- 10 Oct 2021 07:38
October 11, Sunday
The Army of Northern Virginia’s cavalry wing, commanded by Jeb Stuart, has been organized into two divisions, one under Wade Hampton and the other under Fitzhugh Lee, both of whom have been promoted to major general. Hampton is still recovering from his Gettysburg wounds; Stuart leads his division himself, covering the right flank of the infantry on the march, and has left Fitz Lee to guard the river crossings while the rest of the army moves upstream. After two days of swinging wide around Cedar Mountain—rich with memories for A.P. Hill, not only because he is a native of the region and spent his boyhood in these parts, but also because it is here that he saved Jackson from defeat in early August last year—the gray column enters Culpeper from the southwest. Meade had his headquarters here, and three of his corps had been concentrated in the vicinity, with the other two advanced southward to the north bank of the Rapidan. Now he is gone, and his five corps are gone with him. Like Pope, he is falling back across the Rappahannock to avoid being trapped in the constricting apex of the V described by the the confluence of the rivers.
Beyond Culpeper, however, Stuart comes upon the cavalry rear guard, drawn up at Brandy Station to fight a delaying action on the field where more of the troopers of both armies fought so savagely four months ago. In the resultant skirmish, which he calls Second Brandy, Jeb has the satisfaction of driving the enemy horsemen back across the Rappahannock, only failing to bag the lot, he declares, because Fitz Lee doesn’t arrive in time after splashing across the unguarded Rapidan fords. At any rate, he feels that the question of superior abilities, which some claim wasn’t decided by the contest here in June, is definitely settled in his favor by the outcome of this second fight on the same ground. Elated though he is, he doesn’t fail to show that he has learned from his mistakes on the recent march into Pennsylvania. Not that he admits that he made any; he didn’t then, doesn’t now, and won’t later; but he keeps in close touch with the commanding general, sending a constant stream of couriers to report both his own and the enemy’s position. “Thank you,” Lee says to the latest in the series, who has ridden back to inform him that the blue cavalry is being driven eastward. “Tell General Stuart to continue to press them back toward the river. But tell him, too,” he adds, “to spare his horses. It is not necessary to send so many messages.” Turning to Ewell, whom he is accompanying today, he says of this staff officer and another who had reported a few minutes earlier, “I think these two young gentlemen make eight messengers sent to me by General Stuart.”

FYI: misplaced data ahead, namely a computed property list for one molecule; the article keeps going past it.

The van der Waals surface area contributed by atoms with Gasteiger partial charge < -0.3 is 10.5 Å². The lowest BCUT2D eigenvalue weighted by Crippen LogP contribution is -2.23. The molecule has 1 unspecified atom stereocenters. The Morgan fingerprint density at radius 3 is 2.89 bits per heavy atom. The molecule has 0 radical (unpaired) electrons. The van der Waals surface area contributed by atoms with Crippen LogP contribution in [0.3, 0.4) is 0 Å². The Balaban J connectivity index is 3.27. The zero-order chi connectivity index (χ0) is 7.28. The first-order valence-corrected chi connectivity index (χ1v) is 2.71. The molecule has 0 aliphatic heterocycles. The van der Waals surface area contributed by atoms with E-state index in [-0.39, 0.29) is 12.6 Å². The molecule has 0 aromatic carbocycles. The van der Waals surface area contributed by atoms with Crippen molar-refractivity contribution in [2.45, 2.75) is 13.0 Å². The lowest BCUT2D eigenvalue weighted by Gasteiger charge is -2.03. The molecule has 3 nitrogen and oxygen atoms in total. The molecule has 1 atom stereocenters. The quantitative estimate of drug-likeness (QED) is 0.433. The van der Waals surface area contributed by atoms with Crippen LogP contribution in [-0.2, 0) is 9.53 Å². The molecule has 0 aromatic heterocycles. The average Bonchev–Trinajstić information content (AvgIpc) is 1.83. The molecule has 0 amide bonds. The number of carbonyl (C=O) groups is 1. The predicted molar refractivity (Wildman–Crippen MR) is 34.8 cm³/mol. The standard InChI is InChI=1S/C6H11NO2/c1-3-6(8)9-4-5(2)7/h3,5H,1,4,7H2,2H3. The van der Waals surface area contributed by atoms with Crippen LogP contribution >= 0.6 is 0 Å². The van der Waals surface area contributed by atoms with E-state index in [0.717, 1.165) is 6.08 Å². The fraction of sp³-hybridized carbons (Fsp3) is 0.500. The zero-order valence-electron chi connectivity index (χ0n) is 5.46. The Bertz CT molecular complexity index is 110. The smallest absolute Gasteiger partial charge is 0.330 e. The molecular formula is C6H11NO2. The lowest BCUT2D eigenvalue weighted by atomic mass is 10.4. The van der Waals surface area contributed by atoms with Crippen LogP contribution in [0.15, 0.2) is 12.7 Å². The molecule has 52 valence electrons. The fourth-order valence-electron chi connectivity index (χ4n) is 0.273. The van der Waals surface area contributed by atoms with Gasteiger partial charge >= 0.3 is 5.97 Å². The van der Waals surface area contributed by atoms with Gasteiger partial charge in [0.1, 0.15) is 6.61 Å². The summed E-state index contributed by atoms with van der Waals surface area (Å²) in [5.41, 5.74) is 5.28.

Lee is in excellent spirits, partly because of this evidence that his chief of cavalry has profited from experience; for whatever profits Stuart also profits Lee, who depends heavily on his former cadet for the information by which he shapes his plans. Then too, the pains in his back have let up enough to permit him to enter Culpeper on his horse instead of on the prosaic seat of a wagon, and though he prefers things simple for the most part, he also likes to see them done in style. Moreover, there is an exchange which he enjoys in the course of the welcome extended by the old men and cripples and women and children who turn out to cheer the army that has delivered them from this latest spell of Federal occupation. Not, it seems, that the occupation has been entirely unpleasant for everyone concerned. At the height of the celebration, one indignant housewife strikes a discordant note by informing the general that certain young ladies of the town have accepted invitations to attend band concerts at John Sedgwick’s headquarters, and there, according to reports, they have given every sign of enjoying not only the Yankee music, but also the attentions of the blue-coated staff officers who were their escorts. Lee hears the superpatriot out, then looks sternly around at several girls whose blushes prove their guilt of this near-treason. “I know General Sedgwick very well,” he replies at last, replacing his look of mock severity with a smile. “It is just like him to be so kindly and considerate, and to have his band there to entertain them. So, young ladies, if the music is good, go and hear it as often as you can, and enjoy yourselves. You will find that General Sedgwick will have none but agreeable gentlemen about him.”